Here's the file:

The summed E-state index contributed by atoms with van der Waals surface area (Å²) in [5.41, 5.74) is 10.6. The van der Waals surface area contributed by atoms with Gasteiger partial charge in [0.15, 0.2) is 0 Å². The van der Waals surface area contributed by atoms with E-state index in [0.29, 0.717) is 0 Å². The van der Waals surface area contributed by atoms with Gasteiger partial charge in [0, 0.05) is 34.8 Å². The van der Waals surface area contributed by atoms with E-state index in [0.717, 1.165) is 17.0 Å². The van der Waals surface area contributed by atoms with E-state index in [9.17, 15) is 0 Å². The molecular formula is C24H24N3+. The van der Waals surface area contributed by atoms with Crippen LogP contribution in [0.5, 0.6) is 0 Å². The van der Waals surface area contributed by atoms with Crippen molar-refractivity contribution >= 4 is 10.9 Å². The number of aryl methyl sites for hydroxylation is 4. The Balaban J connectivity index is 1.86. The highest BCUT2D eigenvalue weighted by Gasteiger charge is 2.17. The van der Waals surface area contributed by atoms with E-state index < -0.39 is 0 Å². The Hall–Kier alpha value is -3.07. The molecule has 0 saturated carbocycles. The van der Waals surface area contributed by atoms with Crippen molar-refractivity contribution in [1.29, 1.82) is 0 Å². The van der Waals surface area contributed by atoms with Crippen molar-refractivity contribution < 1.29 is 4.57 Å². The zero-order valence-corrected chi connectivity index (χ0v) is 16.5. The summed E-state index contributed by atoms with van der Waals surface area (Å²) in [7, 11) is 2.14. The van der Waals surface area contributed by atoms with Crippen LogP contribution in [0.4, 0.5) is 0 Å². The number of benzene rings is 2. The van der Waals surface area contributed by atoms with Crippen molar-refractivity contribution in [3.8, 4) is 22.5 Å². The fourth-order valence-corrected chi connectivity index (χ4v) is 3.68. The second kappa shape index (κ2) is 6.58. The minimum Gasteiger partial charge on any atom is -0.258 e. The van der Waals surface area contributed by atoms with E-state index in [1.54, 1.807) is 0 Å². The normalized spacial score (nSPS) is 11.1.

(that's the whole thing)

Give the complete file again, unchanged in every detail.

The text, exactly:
The summed E-state index contributed by atoms with van der Waals surface area (Å²) in [5.41, 5.74) is 10.6. The van der Waals surface area contributed by atoms with Gasteiger partial charge in [0.15, 0.2) is 0 Å². The van der Waals surface area contributed by atoms with E-state index in [0.29, 0.717) is 0 Å². The van der Waals surface area contributed by atoms with Gasteiger partial charge in [0, 0.05) is 34.8 Å². The van der Waals surface area contributed by atoms with E-state index in [0.717, 1.165) is 17.0 Å². The van der Waals surface area contributed by atoms with E-state index in [9.17, 15) is 0 Å². The molecular formula is C24H24N3+. The van der Waals surface area contributed by atoms with Crippen LogP contribution in [0.5, 0.6) is 0 Å². The van der Waals surface area contributed by atoms with Crippen molar-refractivity contribution >= 4 is 10.9 Å². The number of aryl methyl sites for hydroxylation is 4. The Balaban J connectivity index is 1.86. The highest BCUT2D eigenvalue weighted by Gasteiger charge is 2.17. The van der Waals surface area contributed by atoms with E-state index < -0.39 is 0 Å². The Hall–Kier alpha value is -3.07. The molecule has 0 saturated carbocycles. The van der Waals surface area contributed by atoms with Crippen molar-refractivity contribution in [1.29, 1.82) is 0 Å². The van der Waals surface area contributed by atoms with Crippen molar-refractivity contribution < 1.29 is 4.57 Å². The zero-order valence-corrected chi connectivity index (χ0v) is 16.5. The summed E-state index contributed by atoms with van der Waals surface area (Å²) in [7, 11) is 2.14. The van der Waals surface area contributed by atoms with Crippen LogP contribution in [0.4, 0.5) is 0 Å². The number of benzene rings is 2. The van der Waals surface area contributed by atoms with Crippen molar-refractivity contribution in [3.8, 4) is 22.5 Å². The fourth-order valence-corrected chi connectivity index (χ4v) is 3.68. The second kappa shape index (κ2) is 6.58. The minimum Gasteiger partial charge on any atom is -0.258 e. The van der Waals surface area contributed by atoms with E-state index in [1.54, 1.807) is 0 Å². The normalized spacial score (nSPS) is 11.1.